Host Matt Watkins of New Thinking interviewed Harry Glenn and James Brodick from the Center for Court Innovation (CCI) and Joanna Weiss from the Fines and Fees Justice Center about the use of court-ordered community service as an alternative to fines and fees and incarceration.
CCI is a nonprofit organization that works to create a fairer, more effective, and more humane justice system by creating and operating programs to test new ideas and solve problems. In addition, they work with individuals who have been sentenced to community service, finding ways to hold them accountable while giving back to the community they harmed.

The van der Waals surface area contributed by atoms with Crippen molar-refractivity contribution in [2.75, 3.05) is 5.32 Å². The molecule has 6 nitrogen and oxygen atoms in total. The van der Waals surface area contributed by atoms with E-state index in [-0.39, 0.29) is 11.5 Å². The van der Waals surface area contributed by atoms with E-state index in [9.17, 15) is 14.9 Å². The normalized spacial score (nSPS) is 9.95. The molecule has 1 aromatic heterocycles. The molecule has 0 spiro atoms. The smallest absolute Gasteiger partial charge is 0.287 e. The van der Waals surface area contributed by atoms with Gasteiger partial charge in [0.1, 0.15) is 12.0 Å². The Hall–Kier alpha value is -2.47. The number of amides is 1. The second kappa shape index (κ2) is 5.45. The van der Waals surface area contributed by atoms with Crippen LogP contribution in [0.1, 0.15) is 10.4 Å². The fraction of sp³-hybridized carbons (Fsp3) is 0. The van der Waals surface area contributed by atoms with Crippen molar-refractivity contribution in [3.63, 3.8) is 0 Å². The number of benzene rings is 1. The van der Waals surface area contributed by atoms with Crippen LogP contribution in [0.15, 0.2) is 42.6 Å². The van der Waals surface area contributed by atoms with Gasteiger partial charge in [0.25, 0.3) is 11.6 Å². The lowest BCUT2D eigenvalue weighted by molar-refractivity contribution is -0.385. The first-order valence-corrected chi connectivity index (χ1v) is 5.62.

The conversation with Weiss focused on two reports, one from CCI surveying over 600 lower-level courts across the country about their use of community service, and the other from UCLA Labor Center that researched specific court-appointed community service practices in L.A. County. The findings demonstrated that community service is used a lot across the country and is being used as an additional punishment for low-income defendants. Issues surrounding the current application of community service programs are: accessibility for all defendants, incentives to use community service as free labor, and limited oversight by courts. In addition, there is not currently a model for how mandated community service should be used, and Weiss suggests there should be more research into the field.